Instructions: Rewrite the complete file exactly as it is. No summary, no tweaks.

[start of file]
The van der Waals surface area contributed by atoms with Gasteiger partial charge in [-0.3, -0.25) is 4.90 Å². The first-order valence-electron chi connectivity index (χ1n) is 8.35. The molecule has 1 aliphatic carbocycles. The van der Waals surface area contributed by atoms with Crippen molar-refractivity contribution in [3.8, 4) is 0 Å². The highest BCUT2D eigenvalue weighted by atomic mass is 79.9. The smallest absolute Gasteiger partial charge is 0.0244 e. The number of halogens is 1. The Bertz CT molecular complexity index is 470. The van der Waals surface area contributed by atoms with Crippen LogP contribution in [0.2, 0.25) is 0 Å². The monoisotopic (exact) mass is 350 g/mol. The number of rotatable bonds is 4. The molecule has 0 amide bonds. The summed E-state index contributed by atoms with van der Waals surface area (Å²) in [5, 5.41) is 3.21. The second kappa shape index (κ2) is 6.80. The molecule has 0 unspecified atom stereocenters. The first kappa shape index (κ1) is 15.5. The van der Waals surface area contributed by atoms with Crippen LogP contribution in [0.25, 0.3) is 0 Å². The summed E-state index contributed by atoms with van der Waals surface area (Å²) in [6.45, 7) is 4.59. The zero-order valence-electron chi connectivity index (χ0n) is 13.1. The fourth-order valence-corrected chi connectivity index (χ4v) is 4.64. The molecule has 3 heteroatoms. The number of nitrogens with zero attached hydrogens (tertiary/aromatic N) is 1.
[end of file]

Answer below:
The van der Waals surface area contributed by atoms with Gasteiger partial charge in [-0.3, -0.25) is 4.90 Å². The first-order valence-electron chi connectivity index (χ1n) is 8.35. The molecule has 1 aliphatic carbocycles. The van der Waals surface area contributed by atoms with Crippen molar-refractivity contribution in [3.8, 4) is 0 Å². The highest BCUT2D eigenvalue weighted by atomic mass is 79.9. The smallest absolute Gasteiger partial charge is 0.0244 e. The number of halogens is 1. The Bertz CT molecular complexity index is 470. The van der Waals surface area contributed by atoms with Crippen LogP contribution in [0.2, 0.25) is 0 Å². The monoisotopic (exact) mass is 350 g/mol. The number of rotatable bonds is 4. The molecule has 0 amide bonds. The summed E-state index contributed by atoms with van der Waals surface area (Å²) in [5, 5.41) is 3.21. The second kappa shape index (κ2) is 6.80. The molecule has 0 unspecified atom stereocenters. The first kappa shape index (κ1) is 15.5. The van der Waals surface area contributed by atoms with Crippen LogP contribution in [0.25, 0.3) is 0 Å². The summed E-state index contributed by atoms with van der Waals surface area (Å²) in [6.45, 7) is 4.59. The zero-order valence-electron chi connectivity index (χ0n) is 13.1. The fourth-order valence-corrected chi connectivity index (χ4v) is 4.64. The molecule has 3 heteroatoms. The number of nitrogens with zero attached hydrogens (tertiary/aromatic N) is 1.